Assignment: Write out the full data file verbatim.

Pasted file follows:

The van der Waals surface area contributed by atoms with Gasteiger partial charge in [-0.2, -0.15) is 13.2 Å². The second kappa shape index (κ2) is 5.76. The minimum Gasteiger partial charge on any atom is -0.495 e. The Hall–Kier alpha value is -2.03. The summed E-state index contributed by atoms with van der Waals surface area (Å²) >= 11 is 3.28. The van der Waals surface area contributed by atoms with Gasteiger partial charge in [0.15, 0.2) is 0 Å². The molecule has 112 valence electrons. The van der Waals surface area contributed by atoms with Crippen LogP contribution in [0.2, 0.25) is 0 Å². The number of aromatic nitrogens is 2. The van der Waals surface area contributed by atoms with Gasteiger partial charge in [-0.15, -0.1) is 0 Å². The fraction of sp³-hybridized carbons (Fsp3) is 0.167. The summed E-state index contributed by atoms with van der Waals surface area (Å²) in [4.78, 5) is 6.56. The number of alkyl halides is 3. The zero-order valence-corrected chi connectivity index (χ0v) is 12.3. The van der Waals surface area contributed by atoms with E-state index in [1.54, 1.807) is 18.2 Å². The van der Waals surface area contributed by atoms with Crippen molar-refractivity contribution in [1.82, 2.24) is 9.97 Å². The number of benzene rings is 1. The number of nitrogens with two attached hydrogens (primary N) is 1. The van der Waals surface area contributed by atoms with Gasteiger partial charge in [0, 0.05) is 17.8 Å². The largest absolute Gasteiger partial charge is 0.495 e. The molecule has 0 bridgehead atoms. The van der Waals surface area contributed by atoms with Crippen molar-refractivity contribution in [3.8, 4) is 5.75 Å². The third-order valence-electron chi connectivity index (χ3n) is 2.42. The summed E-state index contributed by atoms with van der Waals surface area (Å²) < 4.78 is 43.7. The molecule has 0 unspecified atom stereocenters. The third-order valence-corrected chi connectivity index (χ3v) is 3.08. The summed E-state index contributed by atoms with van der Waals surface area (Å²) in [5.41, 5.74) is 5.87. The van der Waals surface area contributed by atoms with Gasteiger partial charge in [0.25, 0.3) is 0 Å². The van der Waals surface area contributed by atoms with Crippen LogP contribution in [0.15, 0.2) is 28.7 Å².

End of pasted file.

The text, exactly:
The van der Waals surface area contributed by atoms with Gasteiger partial charge in [-0.2, -0.15) is 13.2 Å². The second kappa shape index (κ2) is 5.76. The minimum Gasteiger partial charge on any atom is -0.495 e. The Hall–Kier alpha value is -2.03. The summed E-state index contributed by atoms with van der Waals surface area (Å²) >= 11 is 3.28. The van der Waals surface area contributed by atoms with Gasteiger partial charge in [0.15, 0.2) is 0 Å². The molecule has 112 valence electrons. The van der Waals surface area contributed by atoms with Crippen LogP contribution in [0.2, 0.25) is 0 Å². The number of aromatic nitrogens is 2. The van der Waals surface area contributed by atoms with Gasteiger partial charge in [-0.15, -0.1) is 0 Å². The fraction of sp³-hybridized carbons (Fsp3) is 0.167. The summed E-state index contributed by atoms with van der Waals surface area (Å²) in [4.78, 5) is 6.56. The number of alkyl halides is 3. The zero-order valence-corrected chi connectivity index (χ0v) is 12.3. The van der Waals surface area contributed by atoms with E-state index in [1.54, 1.807) is 18.2 Å². The van der Waals surface area contributed by atoms with Crippen molar-refractivity contribution in [1.82, 2.24) is 9.97 Å². The number of benzene rings is 1. The number of nitrogens with two attached hydrogens (primary N) is 1. The van der Waals surface area contributed by atoms with Gasteiger partial charge in [0, 0.05) is 17.8 Å². The largest absolute Gasteiger partial charge is 0.495 e. The molecule has 0 bridgehead atoms. The van der Waals surface area contributed by atoms with Crippen molar-refractivity contribution in [3.8, 4) is 5.75 Å². The third-order valence-electron chi connectivity index (χ3n) is 2.42. The summed E-state index contributed by atoms with van der Waals surface area (Å²) < 4.78 is 43.7. The molecule has 0 unspecified atom stereocenters. The third-order valence-corrected chi connectivity index (χ3v) is 3.08. The summed E-state index contributed by atoms with van der Waals surface area (Å²) in [5.41, 5.74) is 5.87. The van der Waals surface area contributed by atoms with Gasteiger partial charge in [0.25, 0.3) is 0 Å². The van der Waals surface area contributed by atoms with Crippen LogP contribution in [0.15, 0.2) is 28.7 Å².